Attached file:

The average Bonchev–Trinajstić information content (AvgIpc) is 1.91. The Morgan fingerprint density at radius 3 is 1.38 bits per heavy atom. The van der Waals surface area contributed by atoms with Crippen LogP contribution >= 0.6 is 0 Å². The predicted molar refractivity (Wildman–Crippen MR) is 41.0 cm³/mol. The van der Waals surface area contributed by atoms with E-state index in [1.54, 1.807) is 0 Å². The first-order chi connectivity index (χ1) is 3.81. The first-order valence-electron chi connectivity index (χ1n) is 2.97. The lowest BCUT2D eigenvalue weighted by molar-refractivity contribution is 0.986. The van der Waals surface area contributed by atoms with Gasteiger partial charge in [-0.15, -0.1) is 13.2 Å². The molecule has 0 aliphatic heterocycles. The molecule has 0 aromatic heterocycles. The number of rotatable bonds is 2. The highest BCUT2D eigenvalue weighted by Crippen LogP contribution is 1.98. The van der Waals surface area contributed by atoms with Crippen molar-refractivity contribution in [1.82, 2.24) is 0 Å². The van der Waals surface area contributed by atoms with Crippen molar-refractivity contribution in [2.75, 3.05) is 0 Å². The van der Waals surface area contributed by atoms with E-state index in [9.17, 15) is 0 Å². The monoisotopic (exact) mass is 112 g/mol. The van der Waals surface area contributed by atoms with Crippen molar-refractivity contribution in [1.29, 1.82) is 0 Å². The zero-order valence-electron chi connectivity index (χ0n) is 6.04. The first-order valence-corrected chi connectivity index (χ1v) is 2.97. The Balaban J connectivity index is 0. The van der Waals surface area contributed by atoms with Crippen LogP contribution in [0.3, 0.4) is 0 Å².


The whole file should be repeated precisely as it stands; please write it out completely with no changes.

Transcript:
The average Bonchev–Trinajstić information content (AvgIpc) is 1.91. The Morgan fingerprint density at radius 3 is 1.38 bits per heavy atom. The van der Waals surface area contributed by atoms with Crippen LogP contribution >= 0.6 is 0 Å². The predicted molar refractivity (Wildman–Crippen MR) is 41.0 cm³/mol. The van der Waals surface area contributed by atoms with E-state index in [1.54, 1.807) is 0 Å². The first-order chi connectivity index (χ1) is 3.81. The first-order valence-electron chi connectivity index (χ1n) is 2.97. The lowest BCUT2D eigenvalue weighted by molar-refractivity contribution is 0.986. The van der Waals surface area contributed by atoms with Gasteiger partial charge in [-0.15, -0.1) is 13.2 Å². The molecule has 0 aliphatic heterocycles. The molecule has 0 aromatic heterocycles. The number of rotatable bonds is 2. The highest BCUT2D eigenvalue weighted by Crippen LogP contribution is 1.98. The van der Waals surface area contributed by atoms with Crippen molar-refractivity contribution in [1.82, 2.24) is 0 Å². The van der Waals surface area contributed by atoms with Crippen molar-refractivity contribution in [2.75, 3.05) is 0 Å². The van der Waals surface area contributed by atoms with E-state index in [9.17, 15) is 0 Å². The monoisotopic (exact) mass is 112 g/mol. The van der Waals surface area contributed by atoms with Crippen molar-refractivity contribution in [1.29, 1.82) is 0 Å². The zero-order valence-electron chi connectivity index (χ0n) is 6.04. The first-order valence-corrected chi connectivity index (χ1v) is 2.97. The Balaban J connectivity index is 0. The van der Waals surface area contributed by atoms with Crippen LogP contribution in [0.3, 0.4) is 0 Å².